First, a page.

Laughing Through Hell

The funniest people are usually the darkest you’ll ever bump into. Well okay, there are those Goth kids who have their faces painted stark white and lips painted black. They sit in dark rooms listening to Morrissey and reading Poe by candlelight. Sure, their souls are a little cloudy. But not dark, the kind of dark people can sense but can’t quite see.

John Belushi.  Chris Farley.  Phil Hartman.

These three comedians lit up Saturday Night Live with their comedic antics in the 1970s, 80s, and 90s. Their untimely deaths have left a gulf that no one can fill.  Darrell Hammond could easily have been another comedian whose demons left him as a footnote in the history of comedy. He clawed his way back into life after emotional and physical upheaval. Most people would have given up the ghost, lied down and died. But Darrell Hammond decided that he wasn’t ready to give up. The only way out was through.

In his autobiography God, If You’re Not Up There,  I’m $%^&,  Hammond comes clean about his history of drug abuse and mental illness. One thing he doesn’t do is take comfort in being a celebrity. In fact, he seems to cringe when anyone recognizes him. He recounts being in rehab and being recognized by another patient. A mental patient coming down from a crack binge scared him by screaming “Do that guy!  Do that guy you do!”

“That guy” Darrell impersonates is former President Clinton. He tweaked his act, adding the famous lip bite and thumbs up gesture. Anytime afterward when he portrayed Clinton his script would include a note: “Does the thumb and lip thing.” He later went on to portray Chris Matthews, Dick Cheney, Al Gore, and Senator John McCain.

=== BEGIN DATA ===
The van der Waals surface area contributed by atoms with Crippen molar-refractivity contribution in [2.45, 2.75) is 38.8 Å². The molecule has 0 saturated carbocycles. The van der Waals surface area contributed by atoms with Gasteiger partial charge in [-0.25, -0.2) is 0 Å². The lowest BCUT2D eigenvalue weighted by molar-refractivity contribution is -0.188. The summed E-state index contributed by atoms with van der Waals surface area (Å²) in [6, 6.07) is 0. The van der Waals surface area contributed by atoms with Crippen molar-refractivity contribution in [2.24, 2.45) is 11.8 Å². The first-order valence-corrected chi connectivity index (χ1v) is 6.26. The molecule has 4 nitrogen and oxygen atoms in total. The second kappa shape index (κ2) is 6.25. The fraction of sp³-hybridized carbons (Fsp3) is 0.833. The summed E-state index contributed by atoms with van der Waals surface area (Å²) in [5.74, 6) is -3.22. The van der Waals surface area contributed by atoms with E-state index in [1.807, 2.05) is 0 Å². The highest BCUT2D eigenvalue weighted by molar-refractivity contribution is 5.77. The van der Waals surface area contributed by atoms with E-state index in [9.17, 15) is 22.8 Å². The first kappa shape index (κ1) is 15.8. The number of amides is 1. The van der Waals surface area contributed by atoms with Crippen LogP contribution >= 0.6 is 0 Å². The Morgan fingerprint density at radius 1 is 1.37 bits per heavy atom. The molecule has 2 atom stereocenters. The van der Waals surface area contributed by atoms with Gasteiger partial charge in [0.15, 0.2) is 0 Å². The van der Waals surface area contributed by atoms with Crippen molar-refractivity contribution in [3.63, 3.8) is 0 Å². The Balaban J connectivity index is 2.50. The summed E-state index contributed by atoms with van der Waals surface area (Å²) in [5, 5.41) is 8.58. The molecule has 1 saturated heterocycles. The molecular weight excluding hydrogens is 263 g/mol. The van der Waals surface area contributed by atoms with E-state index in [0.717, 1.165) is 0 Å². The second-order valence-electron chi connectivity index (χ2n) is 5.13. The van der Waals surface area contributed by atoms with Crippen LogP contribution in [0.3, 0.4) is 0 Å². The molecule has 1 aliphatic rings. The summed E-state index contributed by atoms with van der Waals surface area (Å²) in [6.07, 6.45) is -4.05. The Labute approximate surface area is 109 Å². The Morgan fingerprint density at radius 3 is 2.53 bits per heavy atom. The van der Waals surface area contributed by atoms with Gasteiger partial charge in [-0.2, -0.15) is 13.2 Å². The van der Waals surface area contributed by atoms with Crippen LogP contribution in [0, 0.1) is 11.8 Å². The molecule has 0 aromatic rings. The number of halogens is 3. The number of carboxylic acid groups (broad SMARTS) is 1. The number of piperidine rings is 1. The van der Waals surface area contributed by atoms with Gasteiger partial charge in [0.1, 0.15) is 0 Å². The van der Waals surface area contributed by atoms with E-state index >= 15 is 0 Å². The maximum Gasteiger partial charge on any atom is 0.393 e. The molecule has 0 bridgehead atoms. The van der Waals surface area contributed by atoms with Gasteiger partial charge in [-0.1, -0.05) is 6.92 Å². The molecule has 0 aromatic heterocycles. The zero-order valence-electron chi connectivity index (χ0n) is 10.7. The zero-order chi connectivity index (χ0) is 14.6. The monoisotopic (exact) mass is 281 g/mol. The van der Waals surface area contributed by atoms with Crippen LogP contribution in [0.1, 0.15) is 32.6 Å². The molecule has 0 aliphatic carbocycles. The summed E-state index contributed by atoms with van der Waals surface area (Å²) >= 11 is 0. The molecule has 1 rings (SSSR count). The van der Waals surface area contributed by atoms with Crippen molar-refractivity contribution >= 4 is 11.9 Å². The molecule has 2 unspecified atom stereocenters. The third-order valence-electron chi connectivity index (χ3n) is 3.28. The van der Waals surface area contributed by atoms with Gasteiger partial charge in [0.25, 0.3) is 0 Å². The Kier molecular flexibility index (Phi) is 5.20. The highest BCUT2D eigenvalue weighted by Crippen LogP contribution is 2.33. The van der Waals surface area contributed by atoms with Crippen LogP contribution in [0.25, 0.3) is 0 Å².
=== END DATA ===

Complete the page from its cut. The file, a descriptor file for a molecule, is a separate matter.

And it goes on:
As a child Darrell Hammond was mentally and physically abused by his mother:

…And you’ve been cursed with a progressive fatal illness you didn’t ask for, you brain starts searching for a way to explain it. Most of the time your brain says, ‘It’s because of you. That’s why your mother hit you, cut you, slammed your hands in the door’.’ You think you’re sh*t, you think you’re worthless, you think you’re unlovable, you think you can’t do this, can’t do that. Life is always bad.

His father was a veteran of two wars and was living with PTSD  but the one thing Darrell had in common with him was a love of baseball. Hammond wanted to be a professional baseball player until a career in drinking derailed him.

He decided people thought he was funny (both ha-ha funny and weird funny) so he began the usual routine of hitting up every comedy club, trying out his material. Some nights he’d get laughs. Other nights all he’d hear were crickets chirping.

And then Lorne Michaels, creator and director of Saturday Night Live for the last million years, gave him a chance to audition. Hammond decided he would impersonate Phil Donahue. A Spanish Phil Donahue. He got the job.

Hammond speaks candidly (and humorously) about going to doctors and getting every diagnosis in the book: schizophrenia, bipolar, depression (well, duh), manic depression, multiple personality disorder. He found out that being a celebrity didn’t keep the pain away. It didn’t magically erase the frayed wiring in his brain that caused him to have vivid flashbacks. Flashbacks so vivid that he came to one night trying to cut off his own arm.

This is a not a book for people looking for something funny to read to while away the hours. Hammond delves into his darkness and he does it well. He turns words inside out, never hiding behind beautiful (but deflective) sentences. This autobiography is for people who want to see behind the comedy, who want to see who is in there when the lights go out and the laughs fade.


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